Crime Stoppers reports dozens of calls on first day of opioid reward program

Mar 6, 2018

Within the first 24 hours after the announced launch of a new reward program, Crime Stoppers Buffalo reported fielding dozens of calls from citizens providing tips about alleged illegal opioid distribution.


On Monday, Erie County District Attorney John Flynn led a news conference announcing the start of a partnership with Crime Stoppers Buffalo, providing $25,000 from criminal asset seizures to fund the reward program. Citizens whose information leads to the arrest and conviction of someone illegally dealing opioids may receive a reward of up to $2,500.


"In the last 24 hours since we had the press conference, we've had numerous calls, over 70, 80 calls," said Crime Stoppers chairman Kevin Hoffman. "Also, people submitting some information by our web page."

Some, Hoffman said, have offered to waive the reward money, expressing a simple interest in justice. WBFO asked him if there seems to be less trepidation to call and report alleged opioid dealers, compared to other crime suspects.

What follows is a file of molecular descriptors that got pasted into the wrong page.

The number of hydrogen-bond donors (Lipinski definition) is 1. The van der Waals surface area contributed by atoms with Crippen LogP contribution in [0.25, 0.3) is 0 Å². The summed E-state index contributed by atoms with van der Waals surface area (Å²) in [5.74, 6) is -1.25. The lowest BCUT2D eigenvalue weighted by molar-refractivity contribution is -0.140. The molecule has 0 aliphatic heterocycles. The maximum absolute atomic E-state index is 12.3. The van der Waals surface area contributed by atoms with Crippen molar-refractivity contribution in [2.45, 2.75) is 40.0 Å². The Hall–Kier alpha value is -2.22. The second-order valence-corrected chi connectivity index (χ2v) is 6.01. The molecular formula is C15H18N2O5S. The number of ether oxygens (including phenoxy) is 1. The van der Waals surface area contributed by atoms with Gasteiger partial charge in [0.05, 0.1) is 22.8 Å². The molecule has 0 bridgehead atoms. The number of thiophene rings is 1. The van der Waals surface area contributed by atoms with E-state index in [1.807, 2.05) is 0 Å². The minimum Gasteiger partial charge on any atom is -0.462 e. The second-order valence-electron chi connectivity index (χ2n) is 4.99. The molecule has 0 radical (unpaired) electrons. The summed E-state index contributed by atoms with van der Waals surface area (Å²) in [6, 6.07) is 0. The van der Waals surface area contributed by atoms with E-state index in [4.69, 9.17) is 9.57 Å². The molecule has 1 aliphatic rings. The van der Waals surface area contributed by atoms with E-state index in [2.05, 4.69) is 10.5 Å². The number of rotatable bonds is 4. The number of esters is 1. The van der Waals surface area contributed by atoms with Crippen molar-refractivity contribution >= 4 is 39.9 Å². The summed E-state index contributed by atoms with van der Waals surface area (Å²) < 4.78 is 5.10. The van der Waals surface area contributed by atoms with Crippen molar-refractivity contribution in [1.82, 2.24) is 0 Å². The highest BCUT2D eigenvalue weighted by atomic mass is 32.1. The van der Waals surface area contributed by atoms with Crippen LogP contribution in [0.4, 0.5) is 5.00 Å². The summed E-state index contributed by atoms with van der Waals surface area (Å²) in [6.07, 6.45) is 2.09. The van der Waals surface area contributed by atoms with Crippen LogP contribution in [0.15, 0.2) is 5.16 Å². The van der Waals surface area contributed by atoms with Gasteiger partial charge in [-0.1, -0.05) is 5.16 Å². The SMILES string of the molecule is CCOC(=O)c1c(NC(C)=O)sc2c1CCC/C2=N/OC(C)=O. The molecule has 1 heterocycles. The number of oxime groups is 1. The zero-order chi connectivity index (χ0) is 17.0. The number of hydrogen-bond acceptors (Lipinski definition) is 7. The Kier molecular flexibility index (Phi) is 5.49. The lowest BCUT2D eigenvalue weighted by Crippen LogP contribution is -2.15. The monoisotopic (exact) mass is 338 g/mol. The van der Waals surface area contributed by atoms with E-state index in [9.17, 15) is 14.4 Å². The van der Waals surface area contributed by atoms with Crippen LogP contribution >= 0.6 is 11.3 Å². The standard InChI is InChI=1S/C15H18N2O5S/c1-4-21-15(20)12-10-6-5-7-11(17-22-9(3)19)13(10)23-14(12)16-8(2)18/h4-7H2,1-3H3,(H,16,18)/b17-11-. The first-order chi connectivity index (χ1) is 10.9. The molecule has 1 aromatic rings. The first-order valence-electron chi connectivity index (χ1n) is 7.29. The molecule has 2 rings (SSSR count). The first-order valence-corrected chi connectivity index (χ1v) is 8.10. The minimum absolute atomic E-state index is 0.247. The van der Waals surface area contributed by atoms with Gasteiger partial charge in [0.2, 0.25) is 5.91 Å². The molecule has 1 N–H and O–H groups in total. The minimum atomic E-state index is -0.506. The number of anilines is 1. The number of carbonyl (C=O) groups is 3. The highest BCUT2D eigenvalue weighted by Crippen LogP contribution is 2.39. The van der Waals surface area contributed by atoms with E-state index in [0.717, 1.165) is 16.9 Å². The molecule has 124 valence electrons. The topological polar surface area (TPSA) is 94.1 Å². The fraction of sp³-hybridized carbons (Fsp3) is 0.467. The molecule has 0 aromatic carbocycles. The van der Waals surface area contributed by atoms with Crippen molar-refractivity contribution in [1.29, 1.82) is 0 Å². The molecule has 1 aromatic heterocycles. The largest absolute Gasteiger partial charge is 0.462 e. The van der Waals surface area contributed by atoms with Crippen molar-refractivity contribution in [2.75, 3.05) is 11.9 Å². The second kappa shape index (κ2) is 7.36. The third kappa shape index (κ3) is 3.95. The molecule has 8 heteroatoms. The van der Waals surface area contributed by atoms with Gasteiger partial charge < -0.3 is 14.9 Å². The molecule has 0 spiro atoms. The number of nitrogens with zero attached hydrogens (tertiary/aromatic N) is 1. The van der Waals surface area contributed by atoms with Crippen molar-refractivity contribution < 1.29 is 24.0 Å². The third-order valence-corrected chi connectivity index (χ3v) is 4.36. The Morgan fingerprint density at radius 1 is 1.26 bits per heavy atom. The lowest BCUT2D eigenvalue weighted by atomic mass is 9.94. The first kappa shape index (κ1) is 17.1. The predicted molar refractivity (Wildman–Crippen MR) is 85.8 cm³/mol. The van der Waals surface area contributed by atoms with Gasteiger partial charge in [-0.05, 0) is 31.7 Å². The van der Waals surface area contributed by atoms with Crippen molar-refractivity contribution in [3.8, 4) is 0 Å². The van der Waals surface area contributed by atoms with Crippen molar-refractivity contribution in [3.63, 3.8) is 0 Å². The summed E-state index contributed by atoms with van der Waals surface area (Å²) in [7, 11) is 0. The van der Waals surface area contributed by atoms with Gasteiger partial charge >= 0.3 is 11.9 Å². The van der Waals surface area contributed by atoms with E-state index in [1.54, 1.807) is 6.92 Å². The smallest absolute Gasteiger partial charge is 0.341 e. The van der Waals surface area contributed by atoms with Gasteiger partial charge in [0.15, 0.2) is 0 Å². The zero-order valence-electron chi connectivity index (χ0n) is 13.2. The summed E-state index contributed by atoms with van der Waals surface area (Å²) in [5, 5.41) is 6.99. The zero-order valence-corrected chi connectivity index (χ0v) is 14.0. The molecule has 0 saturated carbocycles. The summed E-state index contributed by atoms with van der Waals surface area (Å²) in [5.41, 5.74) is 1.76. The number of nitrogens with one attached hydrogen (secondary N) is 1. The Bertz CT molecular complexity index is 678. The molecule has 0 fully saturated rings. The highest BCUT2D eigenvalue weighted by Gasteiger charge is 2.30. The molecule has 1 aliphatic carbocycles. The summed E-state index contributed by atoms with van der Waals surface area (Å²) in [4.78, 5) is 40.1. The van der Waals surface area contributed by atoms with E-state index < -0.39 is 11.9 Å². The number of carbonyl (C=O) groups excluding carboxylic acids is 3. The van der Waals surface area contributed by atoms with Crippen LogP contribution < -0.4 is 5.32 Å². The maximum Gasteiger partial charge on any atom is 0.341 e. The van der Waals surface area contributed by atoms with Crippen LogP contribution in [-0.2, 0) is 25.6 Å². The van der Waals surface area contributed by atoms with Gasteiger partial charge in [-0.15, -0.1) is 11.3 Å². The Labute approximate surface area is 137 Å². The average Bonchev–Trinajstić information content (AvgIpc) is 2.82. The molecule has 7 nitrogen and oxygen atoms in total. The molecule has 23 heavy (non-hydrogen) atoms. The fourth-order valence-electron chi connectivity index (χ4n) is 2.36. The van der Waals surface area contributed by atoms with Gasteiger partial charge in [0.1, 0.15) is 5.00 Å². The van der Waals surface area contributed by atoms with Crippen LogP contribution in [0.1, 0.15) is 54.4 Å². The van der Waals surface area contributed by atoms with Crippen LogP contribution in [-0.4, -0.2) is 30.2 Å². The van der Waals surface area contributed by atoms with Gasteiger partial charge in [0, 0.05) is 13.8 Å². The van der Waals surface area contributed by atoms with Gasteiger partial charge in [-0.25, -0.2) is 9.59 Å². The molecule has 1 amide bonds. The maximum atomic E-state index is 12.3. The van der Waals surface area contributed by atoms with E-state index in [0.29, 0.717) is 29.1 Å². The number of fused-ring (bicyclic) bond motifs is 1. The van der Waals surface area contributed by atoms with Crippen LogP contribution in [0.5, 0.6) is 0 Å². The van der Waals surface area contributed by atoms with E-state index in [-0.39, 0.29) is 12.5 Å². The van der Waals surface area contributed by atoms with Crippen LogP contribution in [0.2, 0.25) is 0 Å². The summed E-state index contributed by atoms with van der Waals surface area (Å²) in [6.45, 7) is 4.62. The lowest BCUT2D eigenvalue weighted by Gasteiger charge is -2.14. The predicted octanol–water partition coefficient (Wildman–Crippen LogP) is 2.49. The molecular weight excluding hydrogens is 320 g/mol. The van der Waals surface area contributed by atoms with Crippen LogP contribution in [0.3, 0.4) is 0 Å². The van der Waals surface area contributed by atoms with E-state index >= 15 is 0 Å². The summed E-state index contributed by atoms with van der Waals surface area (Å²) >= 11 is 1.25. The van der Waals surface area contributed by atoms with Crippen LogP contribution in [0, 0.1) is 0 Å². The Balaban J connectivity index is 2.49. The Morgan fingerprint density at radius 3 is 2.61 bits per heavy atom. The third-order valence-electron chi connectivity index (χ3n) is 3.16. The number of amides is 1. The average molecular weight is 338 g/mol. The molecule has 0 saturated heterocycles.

"When something like this happens, whether it happens to yourself, to a loved one, child, parent, they're always looking for holding someone accountable," Hoffman said. "It's a disease, once you get hooked on to the opiates. But there are individuals out there, obvious selling and giving and distributing the opiates."

Leaders at Monday's news conference warned that although Erie County reported a decrease in opioid-related fatalities in 2017, even those who have completed drug treatment remain at risk by dealers who seek to keep their customers. 

When asked how many of these calls were forwarded to the Erie County Sheriff's Office, a spokesman for that agency would only say that they have received multiple referrals. 

Hoffman recommends those who wish to provide tips first consult their guidelines. The reason, he explained, is because people need to know what information is truly useful to the police who then investigate.

"As police officers, we know what we need but the public doesn't always know what we need." he said. "Even if someone calls and says someone's dealing on the corner, that's not really enough to make an action. If they see the tip guide, it'll give them some pointers as to things that we'd like to see them try to gather. Maybe they have all that info but just don't know to give it."